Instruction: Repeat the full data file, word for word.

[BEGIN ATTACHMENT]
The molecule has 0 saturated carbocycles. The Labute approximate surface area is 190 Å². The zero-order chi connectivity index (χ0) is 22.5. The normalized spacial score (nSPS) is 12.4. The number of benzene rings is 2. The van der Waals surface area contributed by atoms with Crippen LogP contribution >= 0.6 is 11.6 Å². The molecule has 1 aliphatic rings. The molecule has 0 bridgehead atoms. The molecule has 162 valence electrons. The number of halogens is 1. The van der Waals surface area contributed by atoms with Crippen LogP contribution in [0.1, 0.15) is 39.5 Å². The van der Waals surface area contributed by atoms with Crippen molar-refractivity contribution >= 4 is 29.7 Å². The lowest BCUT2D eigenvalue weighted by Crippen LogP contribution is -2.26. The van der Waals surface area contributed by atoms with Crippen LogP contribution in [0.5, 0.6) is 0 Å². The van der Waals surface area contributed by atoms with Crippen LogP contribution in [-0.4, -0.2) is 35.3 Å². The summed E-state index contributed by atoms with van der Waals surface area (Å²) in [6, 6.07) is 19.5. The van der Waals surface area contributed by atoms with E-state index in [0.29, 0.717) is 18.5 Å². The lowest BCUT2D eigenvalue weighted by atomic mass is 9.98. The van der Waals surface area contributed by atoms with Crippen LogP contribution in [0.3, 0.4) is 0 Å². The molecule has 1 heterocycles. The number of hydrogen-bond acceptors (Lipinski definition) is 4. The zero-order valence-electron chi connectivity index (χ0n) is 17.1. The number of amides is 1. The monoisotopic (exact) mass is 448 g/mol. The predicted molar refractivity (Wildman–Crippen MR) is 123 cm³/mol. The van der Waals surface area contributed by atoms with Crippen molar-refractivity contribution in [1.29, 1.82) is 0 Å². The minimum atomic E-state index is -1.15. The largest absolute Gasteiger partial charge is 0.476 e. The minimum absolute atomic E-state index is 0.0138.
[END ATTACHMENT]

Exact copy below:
The molecule has 0 saturated carbocycles. The Labute approximate surface area is 190 Å². The zero-order chi connectivity index (χ0) is 22.5. The normalized spacial score (nSPS) is 12.4. The number of benzene rings is 2. The van der Waals surface area contributed by atoms with Crippen LogP contribution >= 0.6 is 11.6 Å². The molecule has 1 aliphatic rings. The molecule has 0 bridgehead atoms. The molecule has 162 valence electrons. The number of halogens is 1. The van der Waals surface area contributed by atoms with Crippen LogP contribution in [0.1, 0.15) is 39.5 Å². The van der Waals surface area contributed by atoms with Crippen molar-refractivity contribution >= 4 is 29.7 Å². The lowest BCUT2D eigenvalue weighted by Crippen LogP contribution is -2.26. The van der Waals surface area contributed by atoms with Crippen LogP contribution in [0.5, 0.6) is 0 Å². The van der Waals surface area contributed by atoms with Crippen LogP contribution in [-0.4, -0.2) is 35.3 Å². The summed E-state index contributed by atoms with van der Waals surface area (Å²) in [6, 6.07) is 19.5. The van der Waals surface area contributed by atoms with E-state index in [0.29, 0.717) is 18.5 Å². The lowest BCUT2D eigenvalue weighted by atomic mass is 9.98. The van der Waals surface area contributed by atoms with Crippen LogP contribution in [0.3, 0.4) is 0 Å². The molecule has 1 heterocycles. The number of hydrogen-bond acceptors (Lipinski definition) is 4. The zero-order valence-electron chi connectivity index (χ0n) is 17.1. The number of amides is 1. The monoisotopic (exact) mass is 448 g/mol. The predicted molar refractivity (Wildman–Crippen MR) is 123 cm³/mol. The van der Waals surface area contributed by atoms with Crippen molar-refractivity contribution in [1.29, 1.82) is 0 Å². The minimum atomic E-state index is -1.15. The largest absolute Gasteiger partial charge is 0.476 e. The minimum absolute atomic E-state index is 0.0138.